What’s what in our government…. Ranked Choice Voting Explored

Let’s get smarter about different voting methods like Ranked Choice

by Dannelle D. Stevens – Election Integrity Study Group

MultDems may have heard rumors that we need to change our voting methods. Other cities like Ann Arbor, Michigan, San Francisco and 29 others RankedChoiceVotingCities2021 opted in for Ranked Choice Voting (RCV).  Why would any city choose to change from the current “winner-takes-all” system to RCV? 

The problem with the dominant voting system surfaces when we look at who holds and retains  elected offices. Incumbents have a powerful advantage and that advantage leans heavily toward business-as-usual, benefiting the rich, mostly white, mostly male, minority voters. Here is a table from Reflective Democracy:

Another table from Reflective Democracy illustrates the power of incumbency:

In addition to the advantage that minority white males enjoy as a majority of the elected representatives, the incumbency effect strengthens their hold on the levels of power. 

source: Reflective Democracy

As you can see by these tables, the chances of defeating an incumbent are low.  In 2019, 94% of the incumbents were reelected. Incumbents are often white, male, wealthy, and older. If we want to change the playing field to more represent what America is really like today, we must change our practices.  Many have pushed for Ranked Choice Voting.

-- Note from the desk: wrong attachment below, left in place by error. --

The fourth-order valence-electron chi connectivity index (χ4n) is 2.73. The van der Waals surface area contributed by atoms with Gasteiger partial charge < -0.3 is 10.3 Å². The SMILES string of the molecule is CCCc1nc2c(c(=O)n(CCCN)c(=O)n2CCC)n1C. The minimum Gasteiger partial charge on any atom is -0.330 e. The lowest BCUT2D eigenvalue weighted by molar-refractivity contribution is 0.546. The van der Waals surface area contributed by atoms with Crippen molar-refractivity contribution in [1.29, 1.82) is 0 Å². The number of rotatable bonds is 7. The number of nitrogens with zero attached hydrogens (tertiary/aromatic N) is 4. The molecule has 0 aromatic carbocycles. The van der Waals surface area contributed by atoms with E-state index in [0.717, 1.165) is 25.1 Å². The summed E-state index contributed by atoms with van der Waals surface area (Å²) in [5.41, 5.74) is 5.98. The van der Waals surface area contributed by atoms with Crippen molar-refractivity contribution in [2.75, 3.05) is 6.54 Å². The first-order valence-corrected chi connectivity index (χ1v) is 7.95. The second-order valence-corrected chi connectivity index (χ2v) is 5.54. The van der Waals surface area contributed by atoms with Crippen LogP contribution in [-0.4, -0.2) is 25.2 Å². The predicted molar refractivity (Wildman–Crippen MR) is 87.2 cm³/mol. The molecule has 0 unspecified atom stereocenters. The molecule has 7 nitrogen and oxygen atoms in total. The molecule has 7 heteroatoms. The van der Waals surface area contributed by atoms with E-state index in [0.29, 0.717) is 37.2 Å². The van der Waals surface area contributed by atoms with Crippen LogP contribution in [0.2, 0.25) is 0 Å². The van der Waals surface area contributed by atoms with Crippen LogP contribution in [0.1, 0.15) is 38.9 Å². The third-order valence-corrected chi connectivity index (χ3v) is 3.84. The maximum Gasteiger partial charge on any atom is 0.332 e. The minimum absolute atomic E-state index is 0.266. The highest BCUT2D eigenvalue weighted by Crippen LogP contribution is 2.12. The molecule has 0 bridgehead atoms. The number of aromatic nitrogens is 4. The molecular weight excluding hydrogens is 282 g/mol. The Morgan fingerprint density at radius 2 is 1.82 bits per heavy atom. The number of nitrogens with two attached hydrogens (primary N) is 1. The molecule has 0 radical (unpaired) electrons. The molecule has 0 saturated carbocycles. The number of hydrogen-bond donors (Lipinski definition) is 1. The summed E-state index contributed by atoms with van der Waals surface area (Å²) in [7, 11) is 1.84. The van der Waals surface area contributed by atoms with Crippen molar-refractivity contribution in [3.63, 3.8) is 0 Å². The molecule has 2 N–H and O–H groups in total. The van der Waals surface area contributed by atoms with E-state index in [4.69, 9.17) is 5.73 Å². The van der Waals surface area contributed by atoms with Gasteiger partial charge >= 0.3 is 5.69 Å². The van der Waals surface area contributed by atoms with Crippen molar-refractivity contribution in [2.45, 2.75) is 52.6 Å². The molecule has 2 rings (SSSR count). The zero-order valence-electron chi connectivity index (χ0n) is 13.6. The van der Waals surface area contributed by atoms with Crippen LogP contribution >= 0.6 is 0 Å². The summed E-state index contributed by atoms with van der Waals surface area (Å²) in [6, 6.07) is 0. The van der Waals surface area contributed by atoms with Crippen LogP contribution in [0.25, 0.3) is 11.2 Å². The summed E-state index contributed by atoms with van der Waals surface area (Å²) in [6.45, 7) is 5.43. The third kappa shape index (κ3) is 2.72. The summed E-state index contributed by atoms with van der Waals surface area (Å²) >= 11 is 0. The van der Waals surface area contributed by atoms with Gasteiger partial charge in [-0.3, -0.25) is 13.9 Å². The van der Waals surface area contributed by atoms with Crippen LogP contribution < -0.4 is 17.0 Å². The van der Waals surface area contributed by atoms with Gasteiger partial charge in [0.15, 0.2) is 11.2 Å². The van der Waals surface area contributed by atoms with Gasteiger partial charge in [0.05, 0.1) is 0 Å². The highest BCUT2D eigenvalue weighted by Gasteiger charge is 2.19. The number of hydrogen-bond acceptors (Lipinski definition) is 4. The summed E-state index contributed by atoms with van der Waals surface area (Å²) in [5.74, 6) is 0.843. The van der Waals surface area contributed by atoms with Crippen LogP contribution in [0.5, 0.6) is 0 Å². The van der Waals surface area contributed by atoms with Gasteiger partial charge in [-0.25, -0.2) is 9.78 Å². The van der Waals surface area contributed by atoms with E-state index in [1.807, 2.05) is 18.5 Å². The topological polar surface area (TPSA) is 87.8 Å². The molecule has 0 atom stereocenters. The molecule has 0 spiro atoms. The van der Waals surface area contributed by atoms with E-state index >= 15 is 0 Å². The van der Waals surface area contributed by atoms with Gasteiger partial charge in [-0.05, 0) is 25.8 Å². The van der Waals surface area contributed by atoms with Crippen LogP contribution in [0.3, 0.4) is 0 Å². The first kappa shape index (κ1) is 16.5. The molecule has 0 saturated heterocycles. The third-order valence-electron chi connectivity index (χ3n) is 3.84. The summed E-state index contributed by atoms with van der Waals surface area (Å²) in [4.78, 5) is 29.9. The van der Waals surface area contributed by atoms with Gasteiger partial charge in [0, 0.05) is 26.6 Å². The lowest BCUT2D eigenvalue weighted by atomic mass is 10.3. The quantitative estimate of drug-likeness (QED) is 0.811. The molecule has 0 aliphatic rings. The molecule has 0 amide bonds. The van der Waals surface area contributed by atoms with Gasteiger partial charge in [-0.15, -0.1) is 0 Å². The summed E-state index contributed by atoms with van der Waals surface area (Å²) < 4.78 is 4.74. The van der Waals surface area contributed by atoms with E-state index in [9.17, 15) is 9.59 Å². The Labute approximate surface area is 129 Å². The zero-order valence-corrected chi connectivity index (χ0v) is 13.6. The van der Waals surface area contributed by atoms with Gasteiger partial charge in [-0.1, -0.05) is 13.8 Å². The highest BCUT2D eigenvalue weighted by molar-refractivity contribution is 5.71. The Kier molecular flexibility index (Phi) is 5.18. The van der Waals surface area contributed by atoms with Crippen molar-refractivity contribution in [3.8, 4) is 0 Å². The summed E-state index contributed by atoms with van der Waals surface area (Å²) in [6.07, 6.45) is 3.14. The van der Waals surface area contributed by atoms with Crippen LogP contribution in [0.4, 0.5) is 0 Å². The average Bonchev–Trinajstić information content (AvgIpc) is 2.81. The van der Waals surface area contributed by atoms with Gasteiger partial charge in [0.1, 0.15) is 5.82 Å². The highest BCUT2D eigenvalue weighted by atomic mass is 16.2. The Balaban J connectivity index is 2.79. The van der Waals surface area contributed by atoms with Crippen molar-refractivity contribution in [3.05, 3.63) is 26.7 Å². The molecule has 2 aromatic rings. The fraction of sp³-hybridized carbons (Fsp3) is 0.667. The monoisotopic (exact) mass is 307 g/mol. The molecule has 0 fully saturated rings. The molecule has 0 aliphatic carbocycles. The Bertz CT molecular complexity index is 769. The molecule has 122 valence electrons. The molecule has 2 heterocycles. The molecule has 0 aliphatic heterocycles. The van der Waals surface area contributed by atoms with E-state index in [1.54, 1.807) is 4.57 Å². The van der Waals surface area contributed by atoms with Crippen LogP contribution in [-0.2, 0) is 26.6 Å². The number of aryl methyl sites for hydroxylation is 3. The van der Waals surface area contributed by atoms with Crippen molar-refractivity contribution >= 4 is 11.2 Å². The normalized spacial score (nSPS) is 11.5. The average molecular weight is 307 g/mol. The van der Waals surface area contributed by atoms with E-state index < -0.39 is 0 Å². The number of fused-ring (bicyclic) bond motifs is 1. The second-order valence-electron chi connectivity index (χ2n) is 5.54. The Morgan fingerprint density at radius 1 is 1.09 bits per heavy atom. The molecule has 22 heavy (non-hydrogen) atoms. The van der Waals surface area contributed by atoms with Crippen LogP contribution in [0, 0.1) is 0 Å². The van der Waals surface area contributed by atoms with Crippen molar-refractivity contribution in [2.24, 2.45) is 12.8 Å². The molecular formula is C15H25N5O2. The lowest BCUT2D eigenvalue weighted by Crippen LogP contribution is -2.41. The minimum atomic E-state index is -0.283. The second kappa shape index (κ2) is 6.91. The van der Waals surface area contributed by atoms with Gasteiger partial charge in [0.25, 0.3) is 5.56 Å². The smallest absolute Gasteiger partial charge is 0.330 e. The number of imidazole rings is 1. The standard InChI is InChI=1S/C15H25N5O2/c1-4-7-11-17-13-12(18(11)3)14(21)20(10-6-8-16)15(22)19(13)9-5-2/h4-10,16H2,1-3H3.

Yet, RCV has several notable limits. Limits of Ranked Choice Voting is an excellent video that explains RCV.  Briefly, however, RCV is only used when you have more than two candidates. Voters rank candidates from most to least favorite.  Sounds simple? Where it gets complicated to explain is how the final candidate is chosen. Through a series of rounds, your vote is not lost but added to the total votes of candidates up the ballot depending on your ranking. 

One problem with RCV is that it is difficult to explain and engender faith from voters that their vote counts. Watch the video above, especially the YouTube explanation from the Maine election on how it works.

In addition, where RCV does not work well is when voters split votes because there are two strong candidates. RCV does not guarantee that either one will win.  

Learn more about alternative voting methods that seem to blast through the negative effects of the spoiler effect and the power of incumbency on voting.  Here are some links to an article with a short video about RCV.  

Another method (used by MultDems to elect officers) is STAR voting. Here is a link to a video about how STAR voting works. This video addresses some of the problems with RCV, especially about explaining it to voters. 

Next month I will go deeper into Ranked Choice Voting and STAR voting and other specific alternative voting methods.

Source: Reflective Democracy .

To learn more about the Election Integrity Study group, click over to the MultDems “Get Active” page, HERE.